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- Elements of Abbreviation in Medieval Latin Paleography (English and Latin Edition);
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A superscript letter generally referred to the letter omitted, but, in some instances, as in the case of vowel letters, it could refer to a missing vowel combined with the letter r , before or after it. It is only in some English dialects that the letter r before another consonant largely silent and the preceding vowel is " r-coloured ".
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Although in English, the g is silent in gn , but in other languages, it is pronounced. Vowels were the most common superscripts, but consonants could be placed above letters without ascenders; the most common were c , e. These marks are nonalphabetic letters carrying a particular meaning. Several of them continue in modern usage, as in the case of monetary symbols. In Unicode, they are referred to as letter-like glyphs. Additionally, several authors are of the view that the Roman numerals themselves were, for example, nothing less than abbreviations of the words for those numbers.
Other examples of symbols still in some use are alchemical and zodiac symbols, which were, in any case, employed only in alchemy and astrology texts, which made their appearance beyond that special context rare. In addition to the signs used to signify abbreviations, medieval manuscripts feature some glyphs that are now uncommon but were not sigla. Many more ligatures were used to reduce the space occupied, a characteristic that is particularly prominent in blackletter scripts.
An illuminated manuscript would feature miniatures , decorated initials or littera notabilior , which later resulted in the bicamerality of the script case distinction. Various typefaces have been designed to allow scribal abbreviations and other archaic glyphs to be replicated in print. They include " record type ", which was first developed in the s to publish Domesday Book and was fairly widely used for the publication of medieval records in Britain until the end of the 19th century. In the Unicode Standard v.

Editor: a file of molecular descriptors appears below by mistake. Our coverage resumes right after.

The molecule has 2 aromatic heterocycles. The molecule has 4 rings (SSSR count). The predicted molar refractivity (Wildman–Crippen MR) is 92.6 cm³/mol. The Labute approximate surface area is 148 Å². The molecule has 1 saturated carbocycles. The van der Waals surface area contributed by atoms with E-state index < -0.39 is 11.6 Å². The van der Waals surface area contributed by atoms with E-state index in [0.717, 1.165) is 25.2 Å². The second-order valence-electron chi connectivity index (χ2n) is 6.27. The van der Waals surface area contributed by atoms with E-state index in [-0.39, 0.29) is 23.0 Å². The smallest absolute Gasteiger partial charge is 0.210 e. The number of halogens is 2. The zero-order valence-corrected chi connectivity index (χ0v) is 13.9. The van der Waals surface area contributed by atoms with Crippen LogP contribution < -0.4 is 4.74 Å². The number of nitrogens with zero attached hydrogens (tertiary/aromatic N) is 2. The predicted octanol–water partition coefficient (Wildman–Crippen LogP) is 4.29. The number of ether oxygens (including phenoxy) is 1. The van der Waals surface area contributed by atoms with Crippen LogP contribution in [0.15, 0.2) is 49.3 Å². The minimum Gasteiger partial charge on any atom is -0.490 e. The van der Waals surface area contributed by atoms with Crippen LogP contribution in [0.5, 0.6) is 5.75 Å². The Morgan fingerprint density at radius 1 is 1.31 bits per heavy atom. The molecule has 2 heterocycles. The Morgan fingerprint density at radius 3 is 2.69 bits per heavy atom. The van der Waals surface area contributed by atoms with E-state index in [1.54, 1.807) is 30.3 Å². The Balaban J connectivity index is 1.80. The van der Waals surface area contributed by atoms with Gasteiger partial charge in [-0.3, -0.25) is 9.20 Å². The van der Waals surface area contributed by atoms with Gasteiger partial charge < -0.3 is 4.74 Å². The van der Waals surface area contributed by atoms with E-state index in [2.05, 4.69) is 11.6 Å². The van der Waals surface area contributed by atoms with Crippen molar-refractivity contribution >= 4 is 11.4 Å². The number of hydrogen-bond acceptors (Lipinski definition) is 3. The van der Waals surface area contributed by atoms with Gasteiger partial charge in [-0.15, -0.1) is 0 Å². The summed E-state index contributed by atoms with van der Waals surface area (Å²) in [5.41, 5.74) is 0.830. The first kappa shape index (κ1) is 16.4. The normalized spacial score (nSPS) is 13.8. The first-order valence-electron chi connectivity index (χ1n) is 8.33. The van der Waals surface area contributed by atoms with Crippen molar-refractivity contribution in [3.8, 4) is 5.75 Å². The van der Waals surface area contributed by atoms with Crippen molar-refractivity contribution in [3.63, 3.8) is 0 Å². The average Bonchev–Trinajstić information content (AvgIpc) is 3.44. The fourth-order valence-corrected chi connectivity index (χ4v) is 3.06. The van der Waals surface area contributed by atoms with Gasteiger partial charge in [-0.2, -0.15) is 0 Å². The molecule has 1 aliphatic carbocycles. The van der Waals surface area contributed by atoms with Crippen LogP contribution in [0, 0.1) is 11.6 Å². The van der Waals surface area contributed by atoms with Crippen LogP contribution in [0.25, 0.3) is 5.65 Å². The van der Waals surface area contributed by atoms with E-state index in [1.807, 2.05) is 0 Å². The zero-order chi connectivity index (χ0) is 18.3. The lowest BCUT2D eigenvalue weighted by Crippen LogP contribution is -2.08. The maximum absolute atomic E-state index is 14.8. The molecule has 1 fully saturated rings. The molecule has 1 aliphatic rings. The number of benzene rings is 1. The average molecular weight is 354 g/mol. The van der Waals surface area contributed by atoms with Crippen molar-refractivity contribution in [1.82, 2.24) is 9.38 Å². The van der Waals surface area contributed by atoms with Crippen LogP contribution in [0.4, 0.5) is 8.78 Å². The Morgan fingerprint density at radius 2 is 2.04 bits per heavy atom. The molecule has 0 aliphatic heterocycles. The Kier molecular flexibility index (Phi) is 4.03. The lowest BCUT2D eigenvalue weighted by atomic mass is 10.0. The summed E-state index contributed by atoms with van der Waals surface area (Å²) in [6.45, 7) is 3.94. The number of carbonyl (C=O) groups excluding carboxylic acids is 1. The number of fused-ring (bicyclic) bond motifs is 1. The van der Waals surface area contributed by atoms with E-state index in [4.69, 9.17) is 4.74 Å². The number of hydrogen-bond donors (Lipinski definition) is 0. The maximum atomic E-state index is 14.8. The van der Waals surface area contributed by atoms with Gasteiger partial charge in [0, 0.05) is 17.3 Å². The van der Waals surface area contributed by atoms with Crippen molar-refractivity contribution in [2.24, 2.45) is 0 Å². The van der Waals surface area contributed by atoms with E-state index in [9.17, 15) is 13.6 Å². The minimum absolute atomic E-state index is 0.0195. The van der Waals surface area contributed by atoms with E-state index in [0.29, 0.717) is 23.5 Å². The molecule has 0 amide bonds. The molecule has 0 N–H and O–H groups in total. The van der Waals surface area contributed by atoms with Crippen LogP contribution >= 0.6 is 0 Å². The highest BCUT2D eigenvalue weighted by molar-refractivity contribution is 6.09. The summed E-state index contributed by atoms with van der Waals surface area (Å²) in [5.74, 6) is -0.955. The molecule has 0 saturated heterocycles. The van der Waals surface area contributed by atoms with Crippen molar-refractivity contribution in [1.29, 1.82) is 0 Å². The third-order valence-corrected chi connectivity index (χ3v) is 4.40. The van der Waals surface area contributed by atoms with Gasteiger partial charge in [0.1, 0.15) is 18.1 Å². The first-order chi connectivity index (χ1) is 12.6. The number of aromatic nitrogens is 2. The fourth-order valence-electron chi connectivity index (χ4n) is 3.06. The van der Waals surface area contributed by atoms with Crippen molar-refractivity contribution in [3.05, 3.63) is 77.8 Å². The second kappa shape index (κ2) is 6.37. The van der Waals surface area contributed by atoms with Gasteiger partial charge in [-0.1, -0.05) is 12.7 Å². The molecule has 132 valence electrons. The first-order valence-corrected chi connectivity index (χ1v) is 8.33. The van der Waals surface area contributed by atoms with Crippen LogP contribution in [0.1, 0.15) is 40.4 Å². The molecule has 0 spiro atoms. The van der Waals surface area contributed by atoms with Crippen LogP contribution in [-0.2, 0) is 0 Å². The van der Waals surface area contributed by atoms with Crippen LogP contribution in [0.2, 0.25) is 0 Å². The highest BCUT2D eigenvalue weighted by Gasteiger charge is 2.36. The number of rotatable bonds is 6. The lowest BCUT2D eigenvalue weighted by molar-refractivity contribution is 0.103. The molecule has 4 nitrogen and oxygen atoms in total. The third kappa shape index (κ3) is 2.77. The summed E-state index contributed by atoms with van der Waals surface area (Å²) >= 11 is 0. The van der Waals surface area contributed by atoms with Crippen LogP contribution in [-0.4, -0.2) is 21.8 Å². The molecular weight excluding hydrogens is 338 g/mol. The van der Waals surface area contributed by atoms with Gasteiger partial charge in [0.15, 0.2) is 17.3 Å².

Specifically, they are located in the charts "Combining Diacritical Marks Supplement" 26 characters , "Latin Extended Additional" 10 characters , "Supplemental Punctuation" 15 characters , "Ancient Symbols" 12 characters and especially "Latin Extended-D" 89 characters. Characters are "the smallest components of written language that have semantic value" but glyphs are "the shapes that characters can have when they are rendered or displayed".
From Wikipedia, the free encyclopedia. This article needs additional citations for verification. Please help improve this article by adding citations to reliable sources. Unsourced material may be challenged and removed. Latin abbreviations of praedicatorum , quoque , conversis , and quorum. See also: Palaeography , Illuminated manuscript , Typographic ligature , and Breviograph. Main article: Medieval Unicode Font Initiative.
Cappelli incorporates these into his category of abbreviative signs which are dependent on the context cf. Segni abbreviativi con significato relativo , Cappelli : xxix—xli. Monogrammatic letters Cappelli : xli—xlii , or ligatures, in turn, refer to the common practice used in stone and metal inscriptions of saving space by joining letters together.
Chassant stresses their irregular quality. The two main reasons to use abbreviations are the economy of time and the economy of space cf. Petti : Economy of time was the more important one in Ancient Rome, where abbreviations were needed for making quick transcriptions of spoken language. In late Antiquity and the early Middle Ages, saving parchment became the driving principle. Both are lists of abbreviations which are far from comprehensive. They do not include many of the abbreviations used in older Roman cursive, or inscriptions, or minuscule abbreviations found in non-calligraphic manuscripts of late antiquity.
The third one, Nomina Sacra , was described by Traube Ancient Rome was a society in which public speaking played a significant role and which had an ample supply of slaves for scribal duties. This led to a need for a quick shorthand, or tachygraphic , developed as an aid for making quick transcriptions. The system of Tironian Notae is sometimes said to have been invented by Tiro personally see, e. The claim is hard to verify, since all surviving Ciceronian works and letters are several generations removed from the original — no Roman manuscript is known as an authorial holograph Greetham Chassant gives the alternative theory of origin that the system was invented by Ennius and perfected by Tiro : x.